Believe it or not, what inspired me to write today’s post was Celebrity Big Brother.
Have you been watching this series? Confession, Big Brother is my favourite TV show. I bloody love a good reality show! If you haven’t, let me bring you up to speed with the aim of the game. Every year there’s a theme to the show, this year is all about celebrating 100 years since women won the right to vote. Year of the woman.
Women’s rights are the rights and entitlements claimed for women worldwide, and formed the basis for the women’s rights movement in the nineteenth century and feminist movement during the 20th century.
There is a real mix of women in the house, all from different backgrounds and walks of life, for example, Ann Widdecombe, former Controversial ex-Tory MP, India Willoughby, previous newsreader for ITV whom transitioned to become a woman in 2015 and then there’s Maggie Oliver in there, who’s probably the least ‘famous’ out the lot but never the less well known and amazing. Maggie is the real-life central character in the programme Three Girls about the grooming scandal in Rochdale.
On one of their first nights together in the house, the ladies were asked a range of thought-provoking and trivial questions about being a woman and the challenges they’ve all faced as females in their lives.
It was so interesting to hear the women discussing how they’ve been discriminated at work, out at a bar, on dates, in the cinema, by arrogant small minded men. And it’s really resonated with me, that maybe there is still a huge difference between women and men in modern day society.
I massively support feminism but in my mind, being a feminist is not the encouragement of women are better than men, it’s that we’re all human and we’re all equal. We should never be treated any differently to one another.
I think perhaps I think differently about this divide in society because I’ve grown up around strong independent women, like my Mam for example, bringing me up by her self and maintaining an incredible career. Or maybe it’s the fact I attended an all-girls secondary school where I was taught that women can do anything they want to achieve.
Learning about good old Emily Davison in a year 8 history lesson will always stand out for me. Emily was a suffragette who fought for votes for women in the United Kingdom in the early twentieth century. She was a member of the Women’s Social and Political Union and a militant fighter for her cause. She was arrested on nine occasions, went on hunger strike seven times and was force-fed on forty-nine occasions. She, unfortunately, died after being hit by King George V’s horse Anmer at the 1913 Epsom Derby when she walked onto the track during the race. Cheers hun.
Every boy who I’ve ever gone out with has always respected me and treated me as equal, probably down to the fact they’re from my generation where we as women have a lot more freedom.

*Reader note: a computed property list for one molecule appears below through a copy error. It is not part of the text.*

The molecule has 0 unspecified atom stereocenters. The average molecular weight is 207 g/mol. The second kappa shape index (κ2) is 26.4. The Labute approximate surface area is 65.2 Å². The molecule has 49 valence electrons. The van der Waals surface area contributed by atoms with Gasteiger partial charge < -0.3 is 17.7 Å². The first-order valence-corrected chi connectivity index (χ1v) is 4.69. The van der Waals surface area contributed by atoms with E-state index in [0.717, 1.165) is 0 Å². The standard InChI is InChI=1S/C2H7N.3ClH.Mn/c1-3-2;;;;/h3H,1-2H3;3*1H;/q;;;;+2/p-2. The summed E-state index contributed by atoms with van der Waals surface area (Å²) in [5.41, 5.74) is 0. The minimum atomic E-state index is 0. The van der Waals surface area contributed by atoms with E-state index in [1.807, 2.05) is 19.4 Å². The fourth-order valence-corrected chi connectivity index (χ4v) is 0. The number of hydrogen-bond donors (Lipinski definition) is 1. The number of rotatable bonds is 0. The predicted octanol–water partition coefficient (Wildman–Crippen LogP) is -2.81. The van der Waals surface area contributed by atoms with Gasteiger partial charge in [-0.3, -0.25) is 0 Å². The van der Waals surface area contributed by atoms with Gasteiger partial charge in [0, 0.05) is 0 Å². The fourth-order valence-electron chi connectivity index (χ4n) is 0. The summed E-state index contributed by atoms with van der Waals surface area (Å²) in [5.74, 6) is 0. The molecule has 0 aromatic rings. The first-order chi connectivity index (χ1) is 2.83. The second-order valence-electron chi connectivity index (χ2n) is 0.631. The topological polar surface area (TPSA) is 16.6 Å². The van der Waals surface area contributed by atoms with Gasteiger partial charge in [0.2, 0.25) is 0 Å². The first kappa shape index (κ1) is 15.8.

Being only 21 and having really only been four years into my career has meant I’ve only been around men in a working environment for that long. I’ve learnt a lot about men in that time, the older ones mainly. They’re usually the ones that ask for coffees to be made for them, and only like to be spoken to when they’ve asked something. Maybe that’s why some men whom I’ve worked with couldn’t bear me because I’m opinionated and will never be your stereotypical ‘woman’ I’m a modern woman.
In my newest job, the current company I work for now, when I first started I was the first woman on the team and I was treated as an equal. I have never once felt discriminated for being a woman which I’m really pleased about.
That brings me to my next point, the division between women and men pay. I decided to do some research into this and shockingly it’s STILL happening! But why?! According to FullFact.org, the gender pay gap is 9.1% per hour for full-time employees in the UK or £1.32 per hour. That saying that’s still be used today that men are ‘the breadwinners’ in a household is a load of crap, why can’t women earn more than men?
I felt empowered hearing that BBC China editor Carrie Gracie has decided to stand down after her gender pay row. Carried turned down a raise after she decided she couldn’t be apart of an institution that discriminated women like that. What warmed my heart furthermore was the hashtag on Twitter #istandwithcarrie, created by her BBC colleagues to voice support for her stance.
I’m so proud to be a woman and be apart of a generation taking a change to the history of women’s rights. Discrimination against women is not right nor is it legal, it’s human rights! I looked into legal services around human rights and found Slater Gordon Solicitors who are helping eliminate and solve problems such as this! And that’s an option if you feel unfairly treated. Don’t be afraid!
Are you proud to be a woman?